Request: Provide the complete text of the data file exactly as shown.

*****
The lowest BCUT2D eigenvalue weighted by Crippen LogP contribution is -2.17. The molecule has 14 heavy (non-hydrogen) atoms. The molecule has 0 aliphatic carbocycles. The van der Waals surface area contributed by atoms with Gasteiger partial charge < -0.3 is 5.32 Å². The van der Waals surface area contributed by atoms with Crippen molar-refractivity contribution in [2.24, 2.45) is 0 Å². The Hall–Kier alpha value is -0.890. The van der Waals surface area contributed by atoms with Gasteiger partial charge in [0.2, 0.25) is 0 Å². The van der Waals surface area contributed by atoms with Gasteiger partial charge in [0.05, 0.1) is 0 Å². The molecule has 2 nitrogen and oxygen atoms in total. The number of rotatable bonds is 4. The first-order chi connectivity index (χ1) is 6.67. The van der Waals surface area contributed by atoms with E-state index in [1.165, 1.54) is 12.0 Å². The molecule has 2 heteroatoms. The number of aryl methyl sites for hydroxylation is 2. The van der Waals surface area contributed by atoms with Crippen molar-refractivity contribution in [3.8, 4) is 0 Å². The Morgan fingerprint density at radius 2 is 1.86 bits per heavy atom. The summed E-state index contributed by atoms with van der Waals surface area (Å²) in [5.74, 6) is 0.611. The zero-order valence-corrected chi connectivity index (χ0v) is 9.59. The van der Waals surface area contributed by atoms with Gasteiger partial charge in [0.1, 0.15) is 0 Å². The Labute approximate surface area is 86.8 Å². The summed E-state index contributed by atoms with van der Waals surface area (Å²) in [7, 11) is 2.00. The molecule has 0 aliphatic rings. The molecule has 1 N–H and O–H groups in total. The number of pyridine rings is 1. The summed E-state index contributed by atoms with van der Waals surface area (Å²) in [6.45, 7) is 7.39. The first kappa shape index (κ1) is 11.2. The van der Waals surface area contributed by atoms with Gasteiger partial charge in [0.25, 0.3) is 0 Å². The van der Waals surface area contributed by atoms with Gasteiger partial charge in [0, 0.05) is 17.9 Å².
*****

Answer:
The lowest BCUT2D eigenvalue weighted by Crippen LogP contribution is -2.17. The molecule has 14 heavy (non-hydrogen) atoms. The molecule has 0 aliphatic carbocycles. The van der Waals surface area contributed by atoms with Gasteiger partial charge < -0.3 is 5.32 Å². The van der Waals surface area contributed by atoms with Crippen molar-refractivity contribution in [2.24, 2.45) is 0 Å². The Hall–Kier alpha value is -0.890. The van der Waals surface area contributed by atoms with Gasteiger partial charge in [0.2, 0.25) is 0 Å². The van der Waals surface area contributed by atoms with Gasteiger partial charge in [0.05, 0.1) is 0 Å². The molecule has 2 nitrogen and oxygen atoms in total. The number of rotatable bonds is 4. The first-order chi connectivity index (χ1) is 6.67. The van der Waals surface area contributed by atoms with E-state index in [1.165, 1.54) is 12.0 Å². The molecule has 2 heteroatoms. The number of aryl methyl sites for hydroxylation is 2. The van der Waals surface area contributed by atoms with Crippen molar-refractivity contribution in [3.8, 4) is 0 Å². The Morgan fingerprint density at radius 2 is 1.86 bits per heavy atom. The summed E-state index contributed by atoms with van der Waals surface area (Å²) in [5.74, 6) is 0.611. The zero-order valence-corrected chi connectivity index (χ0v) is 9.59. The van der Waals surface area contributed by atoms with Gasteiger partial charge in [0.1, 0.15) is 0 Å². The Labute approximate surface area is 86.8 Å². The summed E-state index contributed by atoms with van der Waals surface area (Å²) in [7, 11) is 2.00. The molecule has 0 aliphatic rings. The molecule has 1 N–H and O–H groups in total. The number of pyridine rings is 1. The summed E-state index contributed by atoms with van der Waals surface area (Å²) in [6.45, 7) is 7.39. The first kappa shape index (κ1) is 11.2. The van der Waals surface area contributed by atoms with Gasteiger partial charge in [0.25, 0.3) is 0 Å². The van der Waals surface area contributed by atoms with Gasteiger partial charge in [0, 0.05) is 17.9 Å².